Report drafted 12 October 1945 by Sgt. J Draaisma, Wachtmeester of the Royal Dutch Military Police stationed at Nes on Ameland. On the night of 28-29 August 1941, a burning aircraft, probably English, crashed into the Waddenzee south of the Island of Ameland. The research and recovery of the aircraft was done by German military personnel, no Dutch police personnel were allowed to participate. A few parts of human remains were collected and brought to the cemetery at Nes. The airmen onboard the twin-engined bomber were burnt and not a single corpse could be positively identified. Sometime later I was informed that a civilian had found an item stemming from an English aircraft, which may serve the purpose of establishing the identity of the crew of the aircraft that had crashed in flames. The man who had found the item, which was a small message cylinder measuring just over 2 1/2 cms in length, painted white and with a blue screw cap with an orange dot in the middle, was Willem Metz. He lives in Buren (Ameland), and declared to me that he had found the item in a meadow belonging to P. Mosterman who lives near the village of Nes on Ameland. He could not remember the exact date when he found it, but said that it was 1 or 2 days after the aircraft had crashed into the Waddenzee south of the village of Nes. Almost certainly one can assume that this item, which contained a small letter, a copy of which is attached to this report, was thrown out of the above mentioned aircraft. W. Metz had not handed over the cylinder as he feared that it would fall into German hands. I then decided to keep the cylinder myself (it is in my possession to this day), because I wanted to make sure that it would end up in the right place, so that the British authorities could firmly establish the fate of the crew of the above mentioned aircraft. This is why I sent it to the Dutch Red Cross, together with a copy of this report plus a copy of the letter from the cylinder.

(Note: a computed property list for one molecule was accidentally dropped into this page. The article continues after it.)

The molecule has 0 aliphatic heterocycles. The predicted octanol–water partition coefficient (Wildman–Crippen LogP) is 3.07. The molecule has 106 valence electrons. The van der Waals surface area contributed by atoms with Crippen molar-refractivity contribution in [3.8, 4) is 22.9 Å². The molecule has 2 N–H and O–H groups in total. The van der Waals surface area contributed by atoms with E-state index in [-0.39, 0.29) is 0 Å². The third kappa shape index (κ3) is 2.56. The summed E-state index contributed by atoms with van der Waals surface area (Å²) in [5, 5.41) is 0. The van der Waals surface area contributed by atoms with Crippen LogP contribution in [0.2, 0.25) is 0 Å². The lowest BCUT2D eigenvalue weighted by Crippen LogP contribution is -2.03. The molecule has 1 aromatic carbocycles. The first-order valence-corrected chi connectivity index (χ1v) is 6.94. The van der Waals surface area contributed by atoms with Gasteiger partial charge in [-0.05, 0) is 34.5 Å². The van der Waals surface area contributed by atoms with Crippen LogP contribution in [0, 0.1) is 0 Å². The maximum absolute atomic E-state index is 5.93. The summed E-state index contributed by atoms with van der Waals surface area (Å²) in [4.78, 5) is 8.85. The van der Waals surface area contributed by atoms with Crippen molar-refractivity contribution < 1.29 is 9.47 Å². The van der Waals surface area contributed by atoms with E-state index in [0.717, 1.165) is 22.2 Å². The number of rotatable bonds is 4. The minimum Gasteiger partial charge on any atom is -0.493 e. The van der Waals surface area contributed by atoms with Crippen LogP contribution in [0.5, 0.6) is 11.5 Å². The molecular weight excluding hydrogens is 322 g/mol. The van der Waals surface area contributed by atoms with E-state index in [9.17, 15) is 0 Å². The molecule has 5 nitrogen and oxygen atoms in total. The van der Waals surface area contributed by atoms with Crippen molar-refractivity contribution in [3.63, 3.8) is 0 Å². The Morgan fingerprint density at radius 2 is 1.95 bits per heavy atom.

The photo above shows the original grave at Nes then marked 'Unknown RAF'. The names were apparently added after Sgt J. Draaisma identified the aircraft.

The photo on the right shows the recovery, using a barge, by the Germans of a section of wing from Hampden AE126.

It was not the first occasion that this crew had been involved in a crash. While in training at 25 OTU, and flying  Avro Anson Mk.I N9912, they crashed on Whitwell Moor, Bolsterstones, Stocksbridge on 31st March 1941 while on a night navigation exercise from RAF Finningley. Fortunately no crew members were injured.



Wellington III BK495 KO-N from 115 Squadron took off at 7.21pm on 1st of March 1943 from RAF East Wretham, with three other Wellingtons, for mine laying duties off the Frisian Islands. It was their very first mission with the squadron, having only been posted in from 16 OTU as a freshly trained crew on February 25th.

The aircraft was tracked by radar from the Atlantic Wall and then intercepted. It was shot down by a night fighter piloted by Lt Heinz Grimm of IV./ NJG1 from Leeuwarden, and crashed at 8.42pm into the sea off Ameland. All the crew were lost.

Canadian air gunner Flight Sergeant Down's body was washed ashore on 23rd June 1943 at Ameland and lies in Nes General Cemetery. His crewmates have no known graves and are commemorated on the Runnymede Memorial.

The crew were -

The pilot - Sergeant Stanley Gordon Hunt. Son of Dennis and Mary Ethel Louisa Hunt, of Kintbury, Berkshire, and husband to Sybil Eleanor Saich.